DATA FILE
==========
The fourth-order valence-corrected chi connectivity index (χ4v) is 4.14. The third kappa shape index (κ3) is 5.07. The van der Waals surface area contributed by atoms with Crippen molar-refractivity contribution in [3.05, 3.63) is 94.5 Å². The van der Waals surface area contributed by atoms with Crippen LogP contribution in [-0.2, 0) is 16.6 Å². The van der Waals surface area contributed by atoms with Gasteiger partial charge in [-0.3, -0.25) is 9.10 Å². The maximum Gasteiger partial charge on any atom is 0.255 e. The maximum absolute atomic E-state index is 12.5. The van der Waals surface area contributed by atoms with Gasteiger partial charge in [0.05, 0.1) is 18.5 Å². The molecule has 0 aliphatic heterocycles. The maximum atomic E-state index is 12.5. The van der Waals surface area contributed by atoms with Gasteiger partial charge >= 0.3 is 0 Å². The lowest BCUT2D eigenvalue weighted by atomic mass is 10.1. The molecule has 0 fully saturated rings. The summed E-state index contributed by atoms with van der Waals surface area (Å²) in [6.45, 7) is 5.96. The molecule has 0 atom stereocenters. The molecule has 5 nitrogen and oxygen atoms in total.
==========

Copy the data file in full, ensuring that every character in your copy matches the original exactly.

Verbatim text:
The fourth-order valence-corrected chi connectivity index (χ4v) is 4.14. The third kappa shape index (κ3) is 5.07. The van der Waals surface area contributed by atoms with Crippen molar-refractivity contribution in [3.05, 3.63) is 94.5 Å². The van der Waals surface area contributed by atoms with Crippen LogP contribution in [-0.2, 0) is 16.6 Å². The van der Waals surface area contributed by atoms with Gasteiger partial charge in [-0.3, -0.25) is 9.10 Å². The maximum Gasteiger partial charge on any atom is 0.255 e. The maximum absolute atomic E-state index is 12.5. The van der Waals surface area contributed by atoms with Gasteiger partial charge in [0.05, 0.1) is 18.5 Å². The molecule has 0 aliphatic heterocycles. The maximum atomic E-state index is 12.5. The van der Waals surface area contributed by atoms with Gasteiger partial charge >= 0.3 is 0 Å². The lowest BCUT2D eigenvalue weighted by atomic mass is 10.1. The molecule has 0 fully saturated rings. The summed E-state index contributed by atoms with van der Waals surface area (Å²) in [6.45, 7) is 5.96. The molecule has 0 atom stereocenters. The molecule has 5 nitrogen and oxygen atoms in total.